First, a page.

Battlehall Place, Rome, Georgia

Five ponds, shed, decaying woodpile, earthworm mound and a fence that leans with overgrown blackberries, sways in the wind, dips with the burden of wasted fruit. Martha pulls the old fishing sign down, gently eases the square-tipped nails from the faded letters. Her daughter clings to her knees, it is her home now. Grasshoppers settle; the chatter silenced as the rusted pegs creak loose one-by-one.  A quiet end. The sign rests in the tufted-hair grass, wood of fifty hard years looks like the features of a weathered man; gray, cracked, still.

The Cherokee chiefs, Major Ridge and John Ross left in a Trail of Tears from here, their last spot of freedom. What did the Cherokee children think, when they left this spring—snatched from their mountain homes, marched, removed and forgotten? The Coosa, Cherokees, Creeks all gone.

Battlehall’s fish farm is closed, arrowheads buried, tire tracks from rusted trucks that spun in the soft red earth, are not yet covered by false brome. The springs seeping beneath our shoes, as we stand where silt and air ooze up, rush through a twenty-inch pipe, gush into the trout run alive with frogs, cattails, and snails, hugging the stalks like Martha’s child to her thigh. The wind rustles floating foxtail, duckweed, bladderwort, frogbit drop their store-buds, root-locked to the springs’ downward flow. One hundred yards north, in the shade of two hollowed white oaks, pillars for yellowing Virginia creeper, rests the darkness of the catfish pond. Stillness, a flicker, then whiskers ruffle the surface momentarily.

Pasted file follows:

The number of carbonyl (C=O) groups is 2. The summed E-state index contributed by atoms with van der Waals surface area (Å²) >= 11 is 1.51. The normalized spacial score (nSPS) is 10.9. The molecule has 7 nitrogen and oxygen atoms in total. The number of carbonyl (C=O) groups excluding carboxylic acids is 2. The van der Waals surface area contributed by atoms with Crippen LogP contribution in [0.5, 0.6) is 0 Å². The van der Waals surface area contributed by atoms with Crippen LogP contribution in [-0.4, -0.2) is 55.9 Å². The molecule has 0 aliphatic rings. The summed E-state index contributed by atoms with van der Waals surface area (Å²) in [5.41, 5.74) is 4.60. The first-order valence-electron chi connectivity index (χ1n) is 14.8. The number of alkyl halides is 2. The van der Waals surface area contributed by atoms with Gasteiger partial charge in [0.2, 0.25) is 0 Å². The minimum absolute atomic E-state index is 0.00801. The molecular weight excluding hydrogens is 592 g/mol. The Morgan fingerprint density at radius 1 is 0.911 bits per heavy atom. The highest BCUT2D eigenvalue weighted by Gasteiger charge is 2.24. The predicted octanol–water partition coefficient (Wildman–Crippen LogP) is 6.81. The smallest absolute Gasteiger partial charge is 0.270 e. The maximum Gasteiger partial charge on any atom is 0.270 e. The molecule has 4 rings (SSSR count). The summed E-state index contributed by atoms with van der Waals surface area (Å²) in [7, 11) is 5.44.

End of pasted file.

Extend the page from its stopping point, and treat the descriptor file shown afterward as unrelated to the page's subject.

We are three strangers who watch countless bleary eyes sink with twenty-pound weight to the bottom blackness. Their eyes see through the willow’s roots, past our sweat-soaked boots into our hands.  We feed them like our children, their plump white bellies flash at dusk, hungrily mouth the brown water, wait for more pellets of food. They know we don’t have nets, lines, or hooks to tear them from their pond. Still, they are wary of our casted shadows, or perhaps the pressing flow of the water, whose origin is still unknown.

Lynda Gerdin Webb

Lynda Gerdin Webb has a master's of art from the University of Texas at El Paso. She studied with Raymond Carver.